Future Reflections Winter/Spring 1997, Vol. 16 No. 1
* Review by Peggy Chong
Editor's Note: The following is reprinted from the Fall, 1996, Minnesota Bulletin, a quarterly publication of the National Federation of the Blind of Minnesota.
Last summer at our 1996 NFB National Convention in California I purchased a book about a blind girl at a booth in the exhibit hall. It was a paperback meant for sighted children in about the fifth or sixth grade and up. The book is entitled A Girl's Best Friend, by Harriet May Savitz.
There is so little for blind or sighted children to read that presents blindness in a positive fashion so I was not sure if this book would be much better than anything else. But since it was only $2 I decided to purchase it, read it, and find out.
The story centers on Laurie, a 12-year-old blind girl, and her dog. No, not her guide dog; the family dog, who is getting old and may have to be put to sleep. Laurie is a normal 12-year-old, with all the problems, hopes, and dreams of any child that age.
Laurie needs to find a way to earn a little extra money to help pay for the large vet bills if she wants to save her dog. She gets a job at a bike store. Laurie wonders why the owner does not say anything to her about her blindness. She then finds out that he is blind also.
Laurie uses a white cane, writes letters to her grandmother (with her slate and stylus), roller skates, and walks her dog just like all the other kids in her neighborhood. She also has problems in her new school with a substitute teacher who does not understand how to treat the blind student.
Laurie has some uncommon ideas for solving her problems with her teachers. She reins in the school bully, makes new friends, solves her problems with the substitute teachers (and in the process, creates different problems for herself) and, about the dog--well, you'll have to read the book to find out.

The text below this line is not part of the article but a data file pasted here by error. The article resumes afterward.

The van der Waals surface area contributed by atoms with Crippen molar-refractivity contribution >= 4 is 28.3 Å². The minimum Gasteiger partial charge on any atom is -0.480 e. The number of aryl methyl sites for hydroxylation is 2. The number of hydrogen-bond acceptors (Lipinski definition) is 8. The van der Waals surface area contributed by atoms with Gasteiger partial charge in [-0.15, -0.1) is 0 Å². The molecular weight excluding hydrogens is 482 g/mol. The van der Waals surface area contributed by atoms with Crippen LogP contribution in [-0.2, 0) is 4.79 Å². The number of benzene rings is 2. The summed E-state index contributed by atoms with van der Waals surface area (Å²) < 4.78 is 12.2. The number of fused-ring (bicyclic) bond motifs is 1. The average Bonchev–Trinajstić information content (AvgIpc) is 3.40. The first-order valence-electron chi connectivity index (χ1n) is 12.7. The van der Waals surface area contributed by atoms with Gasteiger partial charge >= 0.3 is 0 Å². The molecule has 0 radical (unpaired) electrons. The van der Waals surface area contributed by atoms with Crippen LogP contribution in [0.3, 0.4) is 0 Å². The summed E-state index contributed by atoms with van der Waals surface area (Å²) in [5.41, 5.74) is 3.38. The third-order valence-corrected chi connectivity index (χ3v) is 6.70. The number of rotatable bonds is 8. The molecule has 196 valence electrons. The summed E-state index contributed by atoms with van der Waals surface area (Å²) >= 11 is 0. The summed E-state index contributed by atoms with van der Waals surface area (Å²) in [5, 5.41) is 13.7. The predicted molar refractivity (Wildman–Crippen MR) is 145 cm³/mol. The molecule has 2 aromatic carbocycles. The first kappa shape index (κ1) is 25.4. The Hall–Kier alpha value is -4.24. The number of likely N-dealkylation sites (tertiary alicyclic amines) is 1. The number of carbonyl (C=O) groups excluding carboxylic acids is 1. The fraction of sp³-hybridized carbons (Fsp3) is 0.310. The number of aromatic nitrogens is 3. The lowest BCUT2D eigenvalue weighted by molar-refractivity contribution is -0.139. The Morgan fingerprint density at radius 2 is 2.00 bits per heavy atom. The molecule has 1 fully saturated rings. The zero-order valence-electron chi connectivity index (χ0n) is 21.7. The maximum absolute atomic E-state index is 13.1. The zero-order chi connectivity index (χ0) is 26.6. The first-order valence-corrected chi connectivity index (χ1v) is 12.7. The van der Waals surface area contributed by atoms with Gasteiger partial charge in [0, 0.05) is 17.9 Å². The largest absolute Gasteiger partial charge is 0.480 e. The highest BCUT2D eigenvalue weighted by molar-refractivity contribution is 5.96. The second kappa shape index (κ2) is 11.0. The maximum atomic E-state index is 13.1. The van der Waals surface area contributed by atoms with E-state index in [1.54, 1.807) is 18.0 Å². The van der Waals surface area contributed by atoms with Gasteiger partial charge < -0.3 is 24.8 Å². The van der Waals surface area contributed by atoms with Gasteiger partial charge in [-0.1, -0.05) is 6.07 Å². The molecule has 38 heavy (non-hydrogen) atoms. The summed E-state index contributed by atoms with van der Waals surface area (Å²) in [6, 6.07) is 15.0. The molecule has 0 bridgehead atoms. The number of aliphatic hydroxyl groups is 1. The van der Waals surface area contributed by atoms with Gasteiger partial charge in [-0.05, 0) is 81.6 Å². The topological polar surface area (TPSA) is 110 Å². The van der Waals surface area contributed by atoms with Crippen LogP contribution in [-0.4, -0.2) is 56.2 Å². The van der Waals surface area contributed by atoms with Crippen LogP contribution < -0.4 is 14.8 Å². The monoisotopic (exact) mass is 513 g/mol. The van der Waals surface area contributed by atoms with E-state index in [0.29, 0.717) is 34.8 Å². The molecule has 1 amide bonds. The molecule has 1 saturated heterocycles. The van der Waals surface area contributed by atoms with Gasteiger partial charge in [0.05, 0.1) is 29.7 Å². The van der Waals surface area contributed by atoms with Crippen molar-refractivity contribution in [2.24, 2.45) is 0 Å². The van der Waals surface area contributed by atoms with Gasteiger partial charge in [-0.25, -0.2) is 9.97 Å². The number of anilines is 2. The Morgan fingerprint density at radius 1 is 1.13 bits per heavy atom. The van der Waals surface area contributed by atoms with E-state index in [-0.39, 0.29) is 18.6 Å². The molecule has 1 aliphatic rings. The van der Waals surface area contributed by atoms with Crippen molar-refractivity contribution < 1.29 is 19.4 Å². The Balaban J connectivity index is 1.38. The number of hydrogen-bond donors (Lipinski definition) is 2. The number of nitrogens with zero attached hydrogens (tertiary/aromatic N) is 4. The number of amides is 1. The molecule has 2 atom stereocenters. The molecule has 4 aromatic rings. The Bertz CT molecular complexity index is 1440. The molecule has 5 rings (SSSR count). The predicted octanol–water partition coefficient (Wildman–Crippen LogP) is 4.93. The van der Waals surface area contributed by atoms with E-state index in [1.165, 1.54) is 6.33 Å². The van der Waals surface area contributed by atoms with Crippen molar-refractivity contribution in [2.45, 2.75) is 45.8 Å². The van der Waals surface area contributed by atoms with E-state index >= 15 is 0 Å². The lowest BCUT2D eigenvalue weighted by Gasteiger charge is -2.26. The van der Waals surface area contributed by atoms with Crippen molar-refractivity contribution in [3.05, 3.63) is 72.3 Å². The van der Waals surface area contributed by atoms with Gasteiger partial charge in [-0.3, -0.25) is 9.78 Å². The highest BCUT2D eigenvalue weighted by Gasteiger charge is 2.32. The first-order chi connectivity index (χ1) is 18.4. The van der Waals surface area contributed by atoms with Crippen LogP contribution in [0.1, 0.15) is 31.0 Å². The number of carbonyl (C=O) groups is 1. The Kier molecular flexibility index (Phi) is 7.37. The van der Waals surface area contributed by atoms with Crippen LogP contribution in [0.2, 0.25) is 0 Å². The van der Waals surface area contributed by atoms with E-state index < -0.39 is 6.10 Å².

The book shows how, for those who are blind, attitudes about blindness play an important part in the success of everything in life. Laurie has to work through her own attitudes about herself when others treat her differently because she is blind.
This book has a lot packed into its 105 pages. I plan to give each of my nieces a copy of the book for Christmas. It will help the younger members of our family grow up with a better philosophy about blind people.
If you are wondering, as was I, how such a book with a good approach to blindness could be written, I noticed that the book is dedicated to the editor of Future Reflections, Barbara Cheadle, and to Serena Cucco, the blind daughter of Carol Castellano, the president of our NFB parent's division in New Jersey. You can have a copy of the book too. Just ask your local bookstore to order it, or write directly to the publisher: Scholastic Inc., 555 Broadway, New York, NY 10012.
By the way, the book costs $3.95 in the bookstore. The NFB National Convention has some great bargains, doesn't it?
Editor's Note: The book has also been Brailled and recorded by the Library of Congress, National Library for the Blind and Physically Handicapped. Check with your regional library for the blind for a copy. My regional library, however, had the title listed as Girl's Best Friend instead of A Girl's Best Friend, but it was the same book.